Success For All provides a suite of Title-approved programs, divided up for use by grade level. Each program is designed with the student in mind, providing a learning experience that is both engaging and effective.

The Data

Elementary school students in California who used Success for All saw significant improvements on the California Standards Test (CST)—Reading scale. Specifically, grades 2-6 saw a 21.5 percentage-point increase in the number of students who scored proficient or above. Overall, California elementary schools gained 18.3 percentage points.

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5 Title 1-Approved Programs Backed By Data

View Comments (10)


  1. Kara Lewis

    March 29, 2016 at 1:05 pm

    Who compiled the data on those programs?

    • Jessica Sanders

      March 29, 2016 at 3:09 pm

      Myself, the author, did some digging through each tool’s research pages to find the best data points to share. Many edtech tools make this publicly available, so it’s rather easy to find.

  2. Monica Knuppe

    March 29, 2016 at 6:35 pm

    why is the data so old? 2006? 2011?

    • Jessica Sanders

      March 30, 2016 at 1:34 pm

      Unfortunately, I couldn’t find more up-to-date data for some of the tools, but I thought that what I did find was strong enough to present as evidence. Thanks for checking it out!

  3. Sidney Smith

    April 2, 2016 at 6:33 am

    I can only speak for the program “success for all” Our school used it. At first it seemed to be successful. But in not so many years it leveled off and it wasn’t there any longer. Same happened in my sisters school in a different city. This is the case with many of these programs. No long term imptovements.

    • Jessica Sanders

      April 4, 2016 at 9:14 am

      Thanks so much for sharing – that’s definitely an interesting thing to note. I can only speak for Whooo’s Reading, our tool, which we are constantly updating and improving. We pride ourselves on making changes that our teachers specifically request. We’ve made more than 10 updates in the past 6 months, all of which were based on large amounts of requests for the addition or modification of certain features. If you’re still in the education world, I recommend checking out Whooo’s Reading. We’d be more than happy to give you a free 30-minute web demo. Email me at if you’re interested!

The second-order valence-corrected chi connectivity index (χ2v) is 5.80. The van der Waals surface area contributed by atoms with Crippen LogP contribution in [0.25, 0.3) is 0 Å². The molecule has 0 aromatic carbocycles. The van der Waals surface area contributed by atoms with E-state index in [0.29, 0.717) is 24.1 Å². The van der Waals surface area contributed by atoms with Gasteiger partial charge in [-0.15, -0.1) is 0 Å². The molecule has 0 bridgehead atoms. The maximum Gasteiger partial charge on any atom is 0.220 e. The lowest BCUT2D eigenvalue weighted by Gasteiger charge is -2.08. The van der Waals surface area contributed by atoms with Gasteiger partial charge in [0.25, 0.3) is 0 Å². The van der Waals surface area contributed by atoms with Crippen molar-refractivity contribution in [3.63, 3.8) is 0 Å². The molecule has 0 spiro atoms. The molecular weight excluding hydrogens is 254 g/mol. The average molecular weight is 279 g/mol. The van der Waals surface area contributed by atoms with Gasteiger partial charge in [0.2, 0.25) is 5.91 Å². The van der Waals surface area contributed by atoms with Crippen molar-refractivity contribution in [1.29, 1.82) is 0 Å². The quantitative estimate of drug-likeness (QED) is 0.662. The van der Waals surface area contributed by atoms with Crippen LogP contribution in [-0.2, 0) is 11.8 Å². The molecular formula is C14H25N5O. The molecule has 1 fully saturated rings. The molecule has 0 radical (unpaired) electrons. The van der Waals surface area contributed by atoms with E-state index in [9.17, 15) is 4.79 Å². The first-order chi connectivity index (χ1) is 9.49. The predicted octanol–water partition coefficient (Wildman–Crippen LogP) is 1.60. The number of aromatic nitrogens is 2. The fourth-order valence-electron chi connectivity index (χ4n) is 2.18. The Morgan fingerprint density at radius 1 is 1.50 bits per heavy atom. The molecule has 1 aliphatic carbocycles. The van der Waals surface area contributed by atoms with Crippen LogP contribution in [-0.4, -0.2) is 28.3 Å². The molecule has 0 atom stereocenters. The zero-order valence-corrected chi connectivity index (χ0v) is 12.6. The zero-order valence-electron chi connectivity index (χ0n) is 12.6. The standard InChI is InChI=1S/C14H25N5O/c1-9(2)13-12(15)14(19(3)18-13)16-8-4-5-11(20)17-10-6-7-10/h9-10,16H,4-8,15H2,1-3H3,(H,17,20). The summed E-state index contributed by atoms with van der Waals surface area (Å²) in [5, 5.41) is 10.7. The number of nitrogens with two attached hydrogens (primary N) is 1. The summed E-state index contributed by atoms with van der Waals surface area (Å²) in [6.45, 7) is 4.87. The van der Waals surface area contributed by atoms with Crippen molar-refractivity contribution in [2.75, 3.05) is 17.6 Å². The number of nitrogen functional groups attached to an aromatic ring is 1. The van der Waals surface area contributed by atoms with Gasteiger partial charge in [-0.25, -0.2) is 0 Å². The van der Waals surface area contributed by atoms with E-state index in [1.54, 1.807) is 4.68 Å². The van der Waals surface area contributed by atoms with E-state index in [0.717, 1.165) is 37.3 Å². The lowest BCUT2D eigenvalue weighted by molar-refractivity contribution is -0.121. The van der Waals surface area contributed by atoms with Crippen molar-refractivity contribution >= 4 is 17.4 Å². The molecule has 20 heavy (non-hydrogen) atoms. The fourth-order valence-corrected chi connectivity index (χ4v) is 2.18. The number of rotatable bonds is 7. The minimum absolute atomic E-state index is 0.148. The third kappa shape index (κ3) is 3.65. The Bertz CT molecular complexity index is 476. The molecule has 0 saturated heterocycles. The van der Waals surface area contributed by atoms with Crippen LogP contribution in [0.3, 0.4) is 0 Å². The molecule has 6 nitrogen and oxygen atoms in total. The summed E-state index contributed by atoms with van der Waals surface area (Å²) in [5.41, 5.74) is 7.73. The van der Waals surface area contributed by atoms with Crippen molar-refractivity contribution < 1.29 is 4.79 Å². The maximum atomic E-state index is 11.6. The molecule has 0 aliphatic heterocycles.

4. AmyBelle Young

    April 2, 2016 at 3:18 pm

    Here’s the problem I have with things like this. One research study doesn’t prove that these things work. You need multiple studies over more than three years to show that these things work. The only program for schools that I have seen with that type of research proof is the research done on the effectiveness of school library programs. More than 20 studies over 20 years show that effective library programs, operated by certified teacher librarians improve student achievement on multiple measures. When the programs in this post have that kind of research base, I will buy.

    • Jessica Sanders

      April 4, 2016 at 9:11 am

      Thanks for your input, and I agree—this data is not the end all be all. However, I do think some data is better than none, and most of these tools have many studies, we just chose to call these particular ones out in the article. For those who want more info, a simple browsing of their website will turn up a lot more information that can help you make a truly informed decision. Thanks again!

      • AmyBelle Young

        April 14, 2016 at 4:29 pm

        If you are relying on a vendor website for research results, you will never find data that proves their products don’t work! What is needed real research from unbiased sources to make a truly informed opinion.

        • Jessica Sanders

          April 17, 2016 at 9:38 am

          Agreed! We wanted to present what we were able to find, and this is what we found. Thanks for your thoughts and for checking it out!